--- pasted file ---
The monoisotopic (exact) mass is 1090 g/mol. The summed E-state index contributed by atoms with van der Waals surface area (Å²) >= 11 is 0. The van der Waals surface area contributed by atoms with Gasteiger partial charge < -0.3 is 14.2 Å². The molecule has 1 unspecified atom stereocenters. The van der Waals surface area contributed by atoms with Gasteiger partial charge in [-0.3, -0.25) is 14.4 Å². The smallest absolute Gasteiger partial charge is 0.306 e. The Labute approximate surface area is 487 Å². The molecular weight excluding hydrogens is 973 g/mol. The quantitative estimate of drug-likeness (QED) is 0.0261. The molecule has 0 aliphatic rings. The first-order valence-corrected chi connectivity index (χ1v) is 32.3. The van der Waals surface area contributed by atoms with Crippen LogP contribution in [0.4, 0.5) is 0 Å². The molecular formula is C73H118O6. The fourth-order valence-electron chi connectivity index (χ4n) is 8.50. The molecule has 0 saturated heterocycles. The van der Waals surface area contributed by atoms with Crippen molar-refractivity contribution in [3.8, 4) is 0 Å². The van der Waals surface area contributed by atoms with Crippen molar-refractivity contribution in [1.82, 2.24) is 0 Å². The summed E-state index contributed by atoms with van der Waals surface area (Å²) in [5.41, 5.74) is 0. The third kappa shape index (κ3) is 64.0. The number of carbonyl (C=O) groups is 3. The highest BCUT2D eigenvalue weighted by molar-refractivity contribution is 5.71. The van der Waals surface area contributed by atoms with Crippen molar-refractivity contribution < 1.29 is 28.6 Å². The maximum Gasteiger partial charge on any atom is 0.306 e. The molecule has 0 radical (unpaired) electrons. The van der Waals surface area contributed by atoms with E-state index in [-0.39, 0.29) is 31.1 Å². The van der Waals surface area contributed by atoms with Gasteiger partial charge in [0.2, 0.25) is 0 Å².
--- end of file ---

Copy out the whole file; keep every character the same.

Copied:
The monoisotopic (exact) mass is 1090 g/mol. The summed E-state index contributed by atoms with van der Waals surface area (Å²) >= 11 is 0. The van der Waals surface area contributed by atoms with Gasteiger partial charge < -0.3 is 14.2 Å². The molecule has 1 unspecified atom stereocenters. The van der Waals surface area contributed by atoms with Gasteiger partial charge in [-0.3, -0.25) is 14.4 Å². The smallest absolute Gasteiger partial charge is 0.306 e. The Labute approximate surface area is 487 Å². The molecular weight excluding hydrogens is 973 g/mol. The quantitative estimate of drug-likeness (QED) is 0.0261. The molecule has 0 aliphatic rings. The first-order valence-corrected chi connectivity index (χ1v) is 32.3. The van der Waals surface area contributed by atoms with Crippen LogP contribution in [0.4, 0.5) is 0 Å². The molecular formula is C73H118O6. The fourth-order valence-electron chi connectivity index (χ4n) is 8.50. The molecule has 0 saturated heterocycles. The van der Waals surface area contributed by atoms with Crippen molar-refractivity contribution in [3.8, 4) is 0 Å². The van der Waals surface area contributed by atoms with Crippen molar-refractivity contribution in [1.82, 2.24) is 0 Å². The summed E-state index contributed by atoms with van der Waals surface area (Å²) in [5.41, 5.74) is 0. The third kappa shape index (κ3) is 64.0. The number of carbonyl (C=O) groups is 3. The highest BCUT2D eigenvalue weighted by molar-refractivity contribution is 5.71. The van der Waals surface area contributed by atoms with Crippen molar-refractivity contribution < 1.29 is 28.6 Å². The maximum Gasteiger partial charge on any atom is 0.306 e. The molecule has 0 radical (unpaired) electrons. The van der Waals surface area contributed by atoms with E-state index in [-0.39, 0.29) is 31.1 Å². The van der Waals surface area contributed by atoms with Gasteiger partial charge in [0.2, 0.25) is 0 Å².